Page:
Technology has helped to change the way we live our daily lives. From buying food to buying stock, meeting people socially to getting a job, technology is constantly changing and shifting in our daily fabric. So, it’s no surprise that it is upending the way shipping is conducted throughout the world, and in the marine industry in general.
Marine Industry Outlook for 2020 and Beyond
The trends that are emerging in the maritime shipping industry are doing so because they need to keep up with global demand. Smart shipping, robotics, and data and analytics are all coming together to see updates in how they are built out, executed, and used every day in the industry.
A big reason why these technologies are being introduced or developed more readily can partially be due to shipping companies needing to adhere to certain emissions standards from the IMO, ultimately helping out the environment and slowing down water pollution. And while companies can invest in marine pollution insurance to help limit exposure to regulation fines, they can also be taking advantage of new technologies to help out their business cause.
The Future of Technology in the Maritime Market
From design freedom to efficient customization to managing virtual inventory, shipbuilding is one major trend in the marine industry that is expected to see a major change in the next decade. Besides breakthroughs in a ship’s operation efficiency, the environmental impact of a new ship is a major driver in taking on new technologies. For instance, most raw materials may be in traditional subtractive manufacturing tasks. And by contrast, additive manufacturing deposits materials are only included where they are required.
When it comes to ship propulsion and power generation, developers are not only looking at the scope of applicable technology, such as alternative fuels, but also hybrid power generation, and emissions abatement technology. At this time, shipping companies are looking to reduce fuel costs by 20 percent with hybrid propulsion while reducing emissions.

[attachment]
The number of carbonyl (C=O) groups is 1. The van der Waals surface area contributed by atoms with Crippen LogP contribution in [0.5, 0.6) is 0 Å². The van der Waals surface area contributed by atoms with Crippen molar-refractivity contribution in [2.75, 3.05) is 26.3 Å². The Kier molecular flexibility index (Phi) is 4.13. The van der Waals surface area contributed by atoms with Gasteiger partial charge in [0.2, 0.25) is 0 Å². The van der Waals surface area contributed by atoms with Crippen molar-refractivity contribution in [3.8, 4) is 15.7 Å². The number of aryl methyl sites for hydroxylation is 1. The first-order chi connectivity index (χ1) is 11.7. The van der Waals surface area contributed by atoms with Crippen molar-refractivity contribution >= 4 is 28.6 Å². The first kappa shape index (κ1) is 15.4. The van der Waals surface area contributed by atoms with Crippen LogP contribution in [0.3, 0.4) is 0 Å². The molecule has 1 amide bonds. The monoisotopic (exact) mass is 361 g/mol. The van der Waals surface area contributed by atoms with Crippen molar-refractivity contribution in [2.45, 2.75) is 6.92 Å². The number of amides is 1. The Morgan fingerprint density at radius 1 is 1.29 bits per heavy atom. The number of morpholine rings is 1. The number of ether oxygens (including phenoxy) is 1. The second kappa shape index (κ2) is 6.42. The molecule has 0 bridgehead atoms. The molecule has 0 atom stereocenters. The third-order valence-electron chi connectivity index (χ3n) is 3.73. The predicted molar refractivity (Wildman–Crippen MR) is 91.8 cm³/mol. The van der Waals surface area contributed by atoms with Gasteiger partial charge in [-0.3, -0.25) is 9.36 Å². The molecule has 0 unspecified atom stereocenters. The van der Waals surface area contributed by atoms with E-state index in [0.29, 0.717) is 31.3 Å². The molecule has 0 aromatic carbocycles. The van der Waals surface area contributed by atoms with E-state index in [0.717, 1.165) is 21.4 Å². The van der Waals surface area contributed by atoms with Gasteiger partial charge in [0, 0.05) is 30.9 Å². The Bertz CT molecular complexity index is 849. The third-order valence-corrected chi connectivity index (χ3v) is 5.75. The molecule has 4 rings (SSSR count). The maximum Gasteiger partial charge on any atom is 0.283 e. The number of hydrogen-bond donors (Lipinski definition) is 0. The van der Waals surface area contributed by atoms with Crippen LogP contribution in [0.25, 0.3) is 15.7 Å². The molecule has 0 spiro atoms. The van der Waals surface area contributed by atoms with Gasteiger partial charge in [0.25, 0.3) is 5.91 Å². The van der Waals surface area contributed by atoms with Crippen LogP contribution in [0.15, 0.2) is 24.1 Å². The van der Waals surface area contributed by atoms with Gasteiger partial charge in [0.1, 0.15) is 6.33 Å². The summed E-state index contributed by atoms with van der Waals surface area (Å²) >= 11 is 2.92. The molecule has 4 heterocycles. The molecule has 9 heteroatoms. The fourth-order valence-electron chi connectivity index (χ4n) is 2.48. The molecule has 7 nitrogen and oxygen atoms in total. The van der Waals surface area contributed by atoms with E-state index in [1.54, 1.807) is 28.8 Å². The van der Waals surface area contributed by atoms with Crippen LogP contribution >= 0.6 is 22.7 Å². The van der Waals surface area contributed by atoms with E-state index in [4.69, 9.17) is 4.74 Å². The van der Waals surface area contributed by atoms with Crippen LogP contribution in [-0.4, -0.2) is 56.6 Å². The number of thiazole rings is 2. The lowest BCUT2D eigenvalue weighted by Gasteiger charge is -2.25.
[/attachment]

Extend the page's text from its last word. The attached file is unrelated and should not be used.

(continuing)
Some new ships will be considered smart ships, utilizing artificial intelligence and autonomous steering. Modern ships will integrate a variety of connected technologies to help improve operational efficiency, regulatory compliance, environmental responsibilities, and ship management while also improving on safety and maintenance of vessels and crewmembers.
This can also be seen in big data and analytics as IT infrastructure will be upgraded in order to store, retrieve, and process big chunks of data in real-time. Archived data can be stored either onboard a vessel or onshore and cognitive systems will be expected to act as data interpreters. Altogether, these systems will combine machine learning technology and natural language processing to help streamline the work between a person and a machine.
Robotics in the Marine Industry?
Speaking of machines, new robotics technology is expected to be developed and used by 2030 in the marine industry. There will be a learning robot, a practical robot, and smaller robots that will be useful for inspections, especially in dangerous environments. These robotic technologies will all help leverage imitation, adaptability, and cognition.
While not all of these technologies are readily available at this moment in time, they will soon be seen as regular entities onboard vessels. Within the next decade, we will all be able to see how they affect how we load and unload vessels, store data, and process shipping projects throughout the globe.